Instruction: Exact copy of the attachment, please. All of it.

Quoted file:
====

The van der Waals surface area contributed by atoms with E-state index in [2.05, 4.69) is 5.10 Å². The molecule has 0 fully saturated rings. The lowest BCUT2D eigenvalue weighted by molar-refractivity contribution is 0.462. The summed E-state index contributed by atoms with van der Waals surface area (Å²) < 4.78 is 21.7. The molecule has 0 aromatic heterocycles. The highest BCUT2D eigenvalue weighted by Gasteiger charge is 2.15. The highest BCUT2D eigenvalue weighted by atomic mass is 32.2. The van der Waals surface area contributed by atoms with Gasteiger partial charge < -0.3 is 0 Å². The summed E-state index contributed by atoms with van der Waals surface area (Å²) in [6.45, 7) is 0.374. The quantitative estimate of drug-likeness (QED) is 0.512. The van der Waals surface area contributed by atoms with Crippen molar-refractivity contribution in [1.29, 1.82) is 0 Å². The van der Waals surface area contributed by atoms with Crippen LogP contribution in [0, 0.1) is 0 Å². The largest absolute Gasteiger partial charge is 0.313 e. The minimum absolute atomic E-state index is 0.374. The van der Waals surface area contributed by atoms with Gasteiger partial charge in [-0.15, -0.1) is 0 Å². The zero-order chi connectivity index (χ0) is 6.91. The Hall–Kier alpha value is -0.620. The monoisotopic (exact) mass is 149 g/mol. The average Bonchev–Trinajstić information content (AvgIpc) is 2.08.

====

The van der Waals surface area contributed by atoms with E-state index in [2.05, 4.69) is 5.10 Å². The molecule has 0 fully saturated rings. The lowest BCUT2D eigenvalue weighted by molar-refractivity contribution is 0.462. The summed E-state index contributed by atoms with van der Waals surface area (Å²) < 4.78 is 21.7. The molecule has 0 aromatic heterocycles. The highest BCUT2D eigenvalue weighted by Gasteiger charge is 2.15. The highest BCUT2D eigenvalue weighted by atomic mass is 32.2. The van der Waals surface area contributed by atoms with Gasteiger partial charge < -0.3 is 0 Å². The summed E-state index contributed by atoms with van der Waals surface area (Å²) in [6.45, 7) is 0.374. The quantitative estimate of drug-likeness (QED) is 0.512. The van der Waals surface area contributed by atoms with Crippen molar-refractivity contribution in [1.29, 1.82) is 0 Å². The van der Waals surface area contributed by atoms with Crippen LogP contribution in [0, 0.1) is 0 Å². The largest absolute Gasteiger partial charge is 0.313 e. The minimum absolute atomic E-state index is 0.374. The van der Waals surface area contributed by atoms with Gasteiger partial charge in [-0.15, -0.1) is 0 Å². The zero-order chi connectivity index (χ0) is 6.91. The Hall–Kier alpha value is -0.620. The monoisotopic (exact) mass is 149 g/mol. The average Bonchev–Trinajstić information content (AvgIpc) is 2.08.